Next up was a Parallel Session on “Curation Communities”. Marta Teperek and Rosie Higman reported on a topic that is close to my heart: engaging researchers in RDM and creating an RDM Community. The challenge our colleagues at Cambridge have is that the University “is a maze” with 150 Departments! Marta reported that the RDM approach in the past was led by the “stick approach” (e.g. pointing out compliance with data policies). This clearly has its limitations (which we also experience at Lancaster University). Instead, the support team in Cambridge is working on a more “democratic” and researcher-led process.
In the same spirit are Cambridge’s Data Champions who “are local experts on research data management and sharing who can provide advice and training within their departments.” Rosie organises training for the Data Champions so that they can in return train their peers in RDM. A great idea and I am curious to hear about the success. This is similar to the idea of Lancaster Data Conversations but more ambitious.
In the afternoon I went to the Parallel Session on Sensitive Data. Debra Hiom from the University of Bristol who gave a really interesting presentation on safe access (presentation available for download here as .pptx). Debra reported that Bristol have agreed on four standard data access level (Open, Restricted, Controlled and Closed) and have tasked an Expert Advisory Group on Data Access with handling the more sensitive cases.
Tuesday finished with a very enjoyable Conference Dinner in The Caves which felt a bit like dining in underground club (which is exactly what The Caves are often used for).
Wednesday, 22 February
Wednesday offered more parallel sessions. I became a bit nostalgic at the talk of Alex Ball (Bath University) “Choose your own research data management guidance”. Alex and colleagues from GW4 universities are developing RDM guidance using interactive fiction software Squiffy. This is a very interesting take on RDM guidance which of course reminds of playing interactive games like The Hobbit back in the days. Really curious to see a demo hopefully soon!
Food for thought came from Jez Cope (Sheffield University) who advertised Library Carpentry (slides), a software skills training for library professionals. We have been thinking about digital skills here at Lancaster University, so a programme like Library Carpentry is very timely. Jez’ talk explained the concept of the training and we might well take part soon, so thanks for that.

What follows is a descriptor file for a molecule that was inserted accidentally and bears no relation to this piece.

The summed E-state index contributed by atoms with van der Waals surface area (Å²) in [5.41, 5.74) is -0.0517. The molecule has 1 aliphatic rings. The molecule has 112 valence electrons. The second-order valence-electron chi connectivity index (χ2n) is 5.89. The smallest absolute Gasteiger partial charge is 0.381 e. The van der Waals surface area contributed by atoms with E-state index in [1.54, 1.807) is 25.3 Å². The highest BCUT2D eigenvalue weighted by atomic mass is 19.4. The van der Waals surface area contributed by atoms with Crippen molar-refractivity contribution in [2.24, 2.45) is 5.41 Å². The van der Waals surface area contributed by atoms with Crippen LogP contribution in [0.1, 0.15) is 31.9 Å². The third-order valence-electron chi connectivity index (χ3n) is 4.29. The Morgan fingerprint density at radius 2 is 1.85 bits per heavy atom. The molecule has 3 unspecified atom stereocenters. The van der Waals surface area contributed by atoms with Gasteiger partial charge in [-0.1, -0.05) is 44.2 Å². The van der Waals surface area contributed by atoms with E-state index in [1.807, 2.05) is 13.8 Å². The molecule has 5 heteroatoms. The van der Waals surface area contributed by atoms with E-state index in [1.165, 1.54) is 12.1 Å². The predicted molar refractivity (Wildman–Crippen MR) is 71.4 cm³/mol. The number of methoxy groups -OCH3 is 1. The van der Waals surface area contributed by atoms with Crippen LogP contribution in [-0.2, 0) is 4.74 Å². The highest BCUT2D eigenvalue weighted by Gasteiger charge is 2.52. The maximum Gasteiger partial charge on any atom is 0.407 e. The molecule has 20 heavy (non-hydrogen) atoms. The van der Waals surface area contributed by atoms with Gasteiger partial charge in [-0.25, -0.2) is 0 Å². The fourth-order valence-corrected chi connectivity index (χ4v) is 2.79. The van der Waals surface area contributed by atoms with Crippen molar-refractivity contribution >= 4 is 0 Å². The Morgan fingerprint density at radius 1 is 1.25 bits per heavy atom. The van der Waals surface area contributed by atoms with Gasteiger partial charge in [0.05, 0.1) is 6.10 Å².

Thursday, 23 February
Finally, on Thursday I participated in the workshop “Essentials 4 Data Support, the Train the Trainer”, delivered by Ellen Verbakel (4TU.Centre for Research Data) and Marjan Grootveld (DANS). Ellen and Marjan presented the thinking behind their course (freely available here) which is a combination of face-to-face training with online modules and assignments. The training is aimed at “data supporters” (librarians, IT staff and researchers with duties involving data management).
We did a number of exercises including mapping RDM stakeholders and the review of Data Management Plans.
It was very interesting exchanging views and experiences with international colleagues to how different legal frameworks, cultures and policies inform our work.
Then, finally IDCC was over and attendees faced storm Doris on their way home. Thanks, DCC team for an engaging, intersting and fun event!
The first Data Conversations happened on Monday, 31st of January 2017. Below is a quick overview of the action. You can find slides of four talks below.
Data Conversations Opening
The event was opened by Professor Adrian Friday from the Data Science Institute (DSI) who emphasised that the DSI is all about collaboration between disciplines which is also the spirit of Data Conversations. In fact the 25 attendees came from a range of Departments: Biological and Life Sciences, Chemistry, Computing, Educational Research, History, Law, Lancaster Environment Centre, Politics, Psychology and others.
Data Conversations Talks